Soccer is truly the universal sport, the one athletic game that nearly every youth dabbles in at some point. And the World Cup is the pinnacle of the sport, an event that has fans all over taking off work and dropping all other activities to gather around the television at homes, restaurants, and pubs and root for their favorite teams.
It’s a time when sports prayers reach their feverish climax, when the most non-religious people will throw their hands up in a passionate plea to God at some crucial moment, praying for that player to make (or block) that goal. And that’s what I love about it.
Did you ever get scolded for wasting a prayer on something trivial, like—oh, say—the outcome of a game? I remember a time when my then teen-aged brother was watching his beloved San Francisco 49ers play in the Superbowl (in the late 1980s), and saw some fan cross himself at a crucial moment. My brother was inspired. He dropped to his knees, lifted up his hands, and began reciting all the Islamic prayers he could remember, beseeching Allah to help his 49ers win. My mom lit into him: “Don’t waste your prayers; don’t waste Allah’s time on a football game!”
I turned to her (I must’ve been about 10 or 12 at the time) and said, “Mummy, prayers are infinite. You can’t ever waste a prayer, no matter what you’re praying for! And don’t you think God likes to have a little fun too?” She just laughed and acquiesced to my beliefs. (By the way, the 49ers won that day!)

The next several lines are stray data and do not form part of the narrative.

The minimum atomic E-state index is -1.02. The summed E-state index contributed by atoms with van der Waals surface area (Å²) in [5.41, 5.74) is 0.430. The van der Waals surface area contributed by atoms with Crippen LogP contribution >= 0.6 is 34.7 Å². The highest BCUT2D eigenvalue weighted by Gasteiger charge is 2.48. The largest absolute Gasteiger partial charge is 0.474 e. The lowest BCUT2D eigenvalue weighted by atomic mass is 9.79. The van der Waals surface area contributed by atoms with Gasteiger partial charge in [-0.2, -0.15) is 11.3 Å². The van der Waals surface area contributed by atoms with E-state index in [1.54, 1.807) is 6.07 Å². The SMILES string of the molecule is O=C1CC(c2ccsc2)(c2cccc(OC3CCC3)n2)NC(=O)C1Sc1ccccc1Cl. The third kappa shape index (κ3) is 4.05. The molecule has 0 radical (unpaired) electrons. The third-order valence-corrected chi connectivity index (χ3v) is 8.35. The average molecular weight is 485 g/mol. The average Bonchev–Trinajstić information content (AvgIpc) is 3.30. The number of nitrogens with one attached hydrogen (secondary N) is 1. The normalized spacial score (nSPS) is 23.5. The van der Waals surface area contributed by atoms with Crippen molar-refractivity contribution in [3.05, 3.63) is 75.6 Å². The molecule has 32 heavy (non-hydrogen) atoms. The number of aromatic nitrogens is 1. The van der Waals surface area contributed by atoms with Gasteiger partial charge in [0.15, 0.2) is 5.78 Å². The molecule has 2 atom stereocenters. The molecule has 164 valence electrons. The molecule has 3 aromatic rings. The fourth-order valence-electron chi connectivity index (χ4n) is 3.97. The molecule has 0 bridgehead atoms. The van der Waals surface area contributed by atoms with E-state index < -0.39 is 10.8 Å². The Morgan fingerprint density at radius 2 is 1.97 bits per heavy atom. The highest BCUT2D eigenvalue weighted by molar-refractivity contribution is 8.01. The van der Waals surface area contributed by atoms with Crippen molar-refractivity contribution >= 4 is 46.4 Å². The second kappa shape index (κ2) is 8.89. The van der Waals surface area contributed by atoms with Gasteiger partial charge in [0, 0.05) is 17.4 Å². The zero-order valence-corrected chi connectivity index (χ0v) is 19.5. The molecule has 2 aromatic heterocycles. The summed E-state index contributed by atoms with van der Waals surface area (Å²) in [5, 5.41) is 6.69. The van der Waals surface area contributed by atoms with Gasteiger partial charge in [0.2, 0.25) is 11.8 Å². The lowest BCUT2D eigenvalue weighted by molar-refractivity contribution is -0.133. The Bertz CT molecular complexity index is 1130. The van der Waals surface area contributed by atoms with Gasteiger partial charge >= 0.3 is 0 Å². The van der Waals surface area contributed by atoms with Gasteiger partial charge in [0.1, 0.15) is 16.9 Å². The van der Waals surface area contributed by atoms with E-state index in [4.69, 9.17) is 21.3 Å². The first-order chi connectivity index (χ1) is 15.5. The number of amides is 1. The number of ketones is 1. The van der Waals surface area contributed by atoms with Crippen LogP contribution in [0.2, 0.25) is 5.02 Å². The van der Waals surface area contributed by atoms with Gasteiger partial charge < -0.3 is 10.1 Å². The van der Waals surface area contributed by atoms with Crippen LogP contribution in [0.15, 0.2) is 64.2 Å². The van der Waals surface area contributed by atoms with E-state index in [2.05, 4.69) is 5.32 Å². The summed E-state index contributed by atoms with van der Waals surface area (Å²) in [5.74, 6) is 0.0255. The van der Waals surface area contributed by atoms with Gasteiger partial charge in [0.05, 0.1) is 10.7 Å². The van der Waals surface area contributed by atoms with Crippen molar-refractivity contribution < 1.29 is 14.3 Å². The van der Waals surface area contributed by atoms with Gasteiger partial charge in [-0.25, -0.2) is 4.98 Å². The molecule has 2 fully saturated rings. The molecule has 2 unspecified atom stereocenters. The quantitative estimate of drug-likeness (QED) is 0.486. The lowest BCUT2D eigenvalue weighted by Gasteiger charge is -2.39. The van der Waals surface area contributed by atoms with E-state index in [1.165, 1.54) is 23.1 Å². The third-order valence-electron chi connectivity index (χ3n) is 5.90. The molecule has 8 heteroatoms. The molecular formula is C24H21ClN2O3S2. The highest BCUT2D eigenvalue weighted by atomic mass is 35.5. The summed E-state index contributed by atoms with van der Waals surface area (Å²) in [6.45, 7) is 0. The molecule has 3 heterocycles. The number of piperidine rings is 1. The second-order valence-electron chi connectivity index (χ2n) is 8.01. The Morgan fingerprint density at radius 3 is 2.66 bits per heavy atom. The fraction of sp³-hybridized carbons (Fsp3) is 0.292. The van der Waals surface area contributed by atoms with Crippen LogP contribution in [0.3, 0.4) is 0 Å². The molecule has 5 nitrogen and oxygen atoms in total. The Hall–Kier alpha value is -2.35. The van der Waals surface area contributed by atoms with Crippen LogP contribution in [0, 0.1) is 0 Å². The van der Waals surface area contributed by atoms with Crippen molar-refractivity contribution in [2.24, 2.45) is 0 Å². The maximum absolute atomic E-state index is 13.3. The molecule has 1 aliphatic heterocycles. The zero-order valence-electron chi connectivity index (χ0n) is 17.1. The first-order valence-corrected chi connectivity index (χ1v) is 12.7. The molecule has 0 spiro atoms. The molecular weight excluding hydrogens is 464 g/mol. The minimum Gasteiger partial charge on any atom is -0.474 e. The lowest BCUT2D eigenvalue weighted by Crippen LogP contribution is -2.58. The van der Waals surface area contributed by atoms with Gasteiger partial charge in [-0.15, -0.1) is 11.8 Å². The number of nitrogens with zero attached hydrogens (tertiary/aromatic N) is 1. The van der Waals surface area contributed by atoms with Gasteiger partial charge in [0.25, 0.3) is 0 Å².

And so, bring on the World Cup and all its passionate fans. Bring on the hopes and dreams of legions of soccer fans in countries around the world, praying for Ronaldinho to make magic or for the United States to gain some respect in the soccer world. Let the fun and faith begin.
Ole, ole, ole, ole!
My wife couldn’t believe I was interested in attending a screening of “The Omen.” Perhaps being invited to a June 5 screening (as opposed to the 6-6-06 opening date) made me feel better about it. But I think I’d do just about anything to urge people to take spiritual matters more seriously in their lives and to get reliable information to guide their decision-making. For that reason alone, I’m glad for the hype and buzz that “The Omen” has created, because simply the mention and references to demons, Satan, the anti-Christ, 666, etc., have their roots in biblical truth.
But the movie itself stays in the safe zone, suggesting that just about anything can be the cause of evil, including our personal choices, our current government, societal forces, as well as the angel fallen from heaven. And that is a problem.
Either Satan is the sworn enemy of God and is currently engaged in a heavenly battle that none of us can relate to and in which the outcome is not future but present, or he/it is a myth created to explain bad things that happen in the world. The same Bible that introduces us to Christmas, Easter, and heaven is the source of information regarding Lucifer. Either it’s true or it’s not, regardless of how much we want to say our spiritual journey is personal. Satan’s present activity in the unseen realm either exists or does not exist.
The drama of determining our belief about that is far greater, deeper and longer-lasting than this latest horror flick. And more meaningful.
— Posted by Doug Howe